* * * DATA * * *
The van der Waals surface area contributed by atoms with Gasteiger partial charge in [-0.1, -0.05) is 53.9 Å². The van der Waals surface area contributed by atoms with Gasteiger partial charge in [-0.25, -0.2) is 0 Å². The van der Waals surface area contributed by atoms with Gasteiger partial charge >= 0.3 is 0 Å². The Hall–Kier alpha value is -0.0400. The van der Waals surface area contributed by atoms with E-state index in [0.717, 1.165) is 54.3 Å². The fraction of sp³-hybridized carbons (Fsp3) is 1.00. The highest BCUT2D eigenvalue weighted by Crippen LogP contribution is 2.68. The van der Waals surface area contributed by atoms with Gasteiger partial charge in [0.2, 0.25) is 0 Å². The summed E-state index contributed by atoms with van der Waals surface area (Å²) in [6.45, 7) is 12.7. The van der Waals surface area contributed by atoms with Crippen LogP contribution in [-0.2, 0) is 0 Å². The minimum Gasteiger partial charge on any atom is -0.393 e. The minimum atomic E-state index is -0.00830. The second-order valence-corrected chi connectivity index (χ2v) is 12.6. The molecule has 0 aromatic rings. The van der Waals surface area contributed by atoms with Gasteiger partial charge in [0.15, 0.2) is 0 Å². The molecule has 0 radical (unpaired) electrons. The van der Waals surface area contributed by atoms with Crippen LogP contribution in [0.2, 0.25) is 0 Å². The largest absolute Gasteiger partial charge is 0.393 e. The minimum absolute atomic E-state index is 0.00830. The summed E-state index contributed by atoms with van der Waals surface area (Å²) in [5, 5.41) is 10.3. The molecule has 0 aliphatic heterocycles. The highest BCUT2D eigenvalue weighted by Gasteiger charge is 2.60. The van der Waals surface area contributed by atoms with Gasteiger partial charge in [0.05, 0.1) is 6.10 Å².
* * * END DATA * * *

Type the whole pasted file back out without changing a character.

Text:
The van der Waals surface area contributed by atoms with Gasteiger partial charge in [-0.1, -0.05) is 53.9 Å². The van der Waals surface area contributed by atoms with Gasteiger partial charge in [-0.25, -0.2) is 0 Å². The van der Waals surface area contributed by atoms with Gasteiger partial charge >= 0.3 is 0 Å². The Hall–Kier alpha value is -0.0400. The van der Waals surface area contributed by atoms with E-state index in [0.717, 1.165) is 54.3 Å². The fraction of sp³-hybridized carbons (Fsp3) is 1.00. The highest BCUT2D eigenvalue weighted by Crippen LogP contribution is 2.68. The van der Waals surface area contributed by atoms with Gasteiger partial charge in [0.2, 0.25) is 0 Å². The summed E-state index contributed by atoms with van der Waals surface area (Å²) in [6.45, 7) is 12.7. The van der Waals surface area contributed by atoms with Crippen LogP contribution in [-0.2, 0) is 0 Å². The minimum Gasteiger partial charge on any atom is -0.393 e. The minimum atomic E-state index is -0.00830. The second-order valence-corrected chi connectivity index (χ2v) is 12.6. The molecule has 0 aromatic rings. The van der Waals surface area contributed by atoms with Gasteiger partial charge in [0.15, 0.2) is 0 Å². The molecule has 0 radical (unpaired) electrons. The van der Waals surface area contributed by atoms with Crippen LogP contribution in [0.2, 0.25) is 0 Å². The largest absolute Gasteiger partial charge is 0.393 e. The minimum absolute atomic E-state index is 0.00830. The summed E-state index contributed by atoms with van der Waals surface area (Å²) in [5, 5.41) is 10.3. The molecule has 0 aliphatic heterocycles. The highest BCUT2D eigenvalue weighted by Gasteiger charge is 2.60. The van der Waals surface area contributed by atoms with Gasteiger partial charge in [0.05, 0.1) is 6.10 Å².